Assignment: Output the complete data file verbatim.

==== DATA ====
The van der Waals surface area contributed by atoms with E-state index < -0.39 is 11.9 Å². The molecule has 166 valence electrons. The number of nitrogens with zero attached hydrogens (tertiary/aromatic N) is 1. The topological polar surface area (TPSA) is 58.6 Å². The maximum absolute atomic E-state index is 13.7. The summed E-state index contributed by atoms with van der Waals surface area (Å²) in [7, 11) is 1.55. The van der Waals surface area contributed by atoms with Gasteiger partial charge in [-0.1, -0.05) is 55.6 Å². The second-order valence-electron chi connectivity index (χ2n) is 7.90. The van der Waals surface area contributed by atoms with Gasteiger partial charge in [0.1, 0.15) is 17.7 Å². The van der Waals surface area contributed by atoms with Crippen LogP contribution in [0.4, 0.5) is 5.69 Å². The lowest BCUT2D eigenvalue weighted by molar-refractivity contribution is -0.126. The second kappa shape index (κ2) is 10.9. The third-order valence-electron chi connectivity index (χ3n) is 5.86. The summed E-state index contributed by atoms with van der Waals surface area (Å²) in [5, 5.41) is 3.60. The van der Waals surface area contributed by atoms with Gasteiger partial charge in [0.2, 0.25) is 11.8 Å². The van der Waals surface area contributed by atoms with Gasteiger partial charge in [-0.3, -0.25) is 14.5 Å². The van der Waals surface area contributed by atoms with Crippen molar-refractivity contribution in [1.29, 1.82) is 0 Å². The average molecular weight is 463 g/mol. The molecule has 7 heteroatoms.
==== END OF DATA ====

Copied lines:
The van der Waals surface area contributed by atoms with E-state index < -0.39 is 11.9 Å². The molecule has 166 valence electrons. The number of nitrogens with zero attached hydrogens (tertiary/aromatic N) is 1. The topological polar surface area (TPSA) is 58.6 Å². The maximum absolute atomic E-state index is 13.7. The summed E-state index contributed by atoms with van der Waals surface area (Å²) in [7, 11) is 1.55. The van der Waals surface area contributed by atoms with Gasteiger partial charge in [-0.1, -0.05) is 55.6 Å². The second-order valence-electron chi connectivity index (χ2n) is 7.90. The van der Waals surface area contributed by atoms with Gasteiger partial charge in [0.1, 0.15) is 17.7 Å². The van der Waals surface area contributed by atoms with Crippen LogP contribution in [0.4, 0.5) is 5.69 Å². The lowest BCUT2D eigenvalue weighted by molar-refractivity contribution is -0.126. The second kappa shape index (κ2) is 10.9. The third-order valence-electron chi connectivity index (χ3n) is 5.86. The summed E-state index contributed by atoms with van der Waals surface area (Å²) in [5, 5.41) is 3.60. The van der Waals surface area contributed by atoms with Gasteiger partial charge in [0.2, 0.25) is 11.8 Å². The van der Waals surface area contributed by atoms with Gasteiger partial charge in [-0.3, -0.25) is 14.5 Å². The van der Waals surface area contributed by atoms with Crippen molar-refractivity contribution in [1.29, 1.82) is 0 Å². The average molecular weight is 463 g/mol. The molecule has 7 heteroatoms.